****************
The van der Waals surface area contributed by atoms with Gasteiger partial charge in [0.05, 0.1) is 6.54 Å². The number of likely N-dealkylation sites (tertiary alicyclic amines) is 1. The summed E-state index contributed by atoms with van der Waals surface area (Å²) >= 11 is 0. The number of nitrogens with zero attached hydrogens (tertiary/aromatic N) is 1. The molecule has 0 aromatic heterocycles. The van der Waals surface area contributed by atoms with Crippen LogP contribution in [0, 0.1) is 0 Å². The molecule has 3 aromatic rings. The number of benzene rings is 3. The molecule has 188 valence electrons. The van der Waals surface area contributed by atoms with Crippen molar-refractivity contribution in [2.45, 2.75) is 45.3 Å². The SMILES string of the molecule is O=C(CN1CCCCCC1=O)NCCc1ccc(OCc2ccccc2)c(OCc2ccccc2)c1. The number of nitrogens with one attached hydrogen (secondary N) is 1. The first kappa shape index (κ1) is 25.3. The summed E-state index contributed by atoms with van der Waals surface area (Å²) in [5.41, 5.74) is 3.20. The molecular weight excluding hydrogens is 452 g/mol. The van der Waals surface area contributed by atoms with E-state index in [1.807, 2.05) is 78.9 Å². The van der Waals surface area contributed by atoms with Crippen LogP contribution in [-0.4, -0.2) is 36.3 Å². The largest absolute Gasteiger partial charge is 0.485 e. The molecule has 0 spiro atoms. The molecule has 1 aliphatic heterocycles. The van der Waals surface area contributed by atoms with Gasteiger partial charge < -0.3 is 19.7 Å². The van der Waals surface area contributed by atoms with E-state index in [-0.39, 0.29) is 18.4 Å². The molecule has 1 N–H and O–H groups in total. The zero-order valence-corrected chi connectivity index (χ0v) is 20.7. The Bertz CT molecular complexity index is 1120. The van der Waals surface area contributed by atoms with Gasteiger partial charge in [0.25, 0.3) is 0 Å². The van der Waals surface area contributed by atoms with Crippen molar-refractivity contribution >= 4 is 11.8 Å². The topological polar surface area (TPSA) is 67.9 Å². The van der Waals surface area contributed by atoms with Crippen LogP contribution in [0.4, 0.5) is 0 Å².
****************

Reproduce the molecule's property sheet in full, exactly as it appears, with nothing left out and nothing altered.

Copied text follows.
The van der Waals surface area contributed by atoms with Gasteiger partial charge in [0.05, 0.1) is 6.54 Å². The number of likely N-dealkylation sites (tertiary alicyclic amines) is 1. The summed E-state index contributed by atoms with van der Waals surface area (Å²) >= 11 is 0. The number of nitrogens with zero attached hydrogens (tertiary/aromatic N) is 1. The molecule has 0 aromatic heterocycles. The van der Waals surface area contributed by atoms with Crippen LogP contribution in [0, 0.1) is 0 Å². The molecule has 3 aromatic rings. The number of benzene rings is 3. The molecule has 188 valence electrons. The van der Waals surface area contributed by atoms with Crippen molar-refractivity contribution in [2.45, 2.75) is 45.3 Å². The SMILES string of the molecule is O=C(CN1CCCCCC1=O)NCCc1ccc(OCc2ccccc2)c(OCc2ccccc2)c1. The number of nitrogens with one attached hydrogen (secondary N) is 1. The first kappa shape index (κ1) is 25.3. The summed E-state index contributed by atoms with van der Waals surface area (Å²) in [5.41, 5.74) is 3.20. The molecular weight excluding hydrogens is 452 g/mol. The van der Waals surface area contributed by atoms with E-state index in [1.807, 2.05) is 78.9 Å². The van der Waals surface area contributed by atoms with Crippen LogP contribution in [-0.4, -0.2) is 36.3 Å². The largest absolute Gasteiger partial charge is 0.485 e. The molecule has 0 spiro atoms. The molecule has 1 aliphatic heterocycles. The van der Waals surface area contributed by atoms with Gasteiger partial charge < -0.3 is 19.7 Å². The van der Waals surface area contributed by atoms with E-state index in [-0.39, 0.29) is 18.4 Å². The molecule has 1 N–H and O–H groups in total. The zero-order valence-corrected chi connectivity index (χ0v) is 20.7. The Bertz CT molecular complexity index is 1120. The van der Waals surface area contributed by atoms with Gasteiger partial charge in [0.25, 0.3) is 0 Å². The van der Waals surface area contributed by atoms with Crippen molar-refractivity contribution >= 4 is 11.8 Å². The topological polar surface area (TPSA) is 67.9 Å². The van der Waals surface area contributed by atoms with Crippen LogP contribution in [0.4, 0.5) is 0 Å².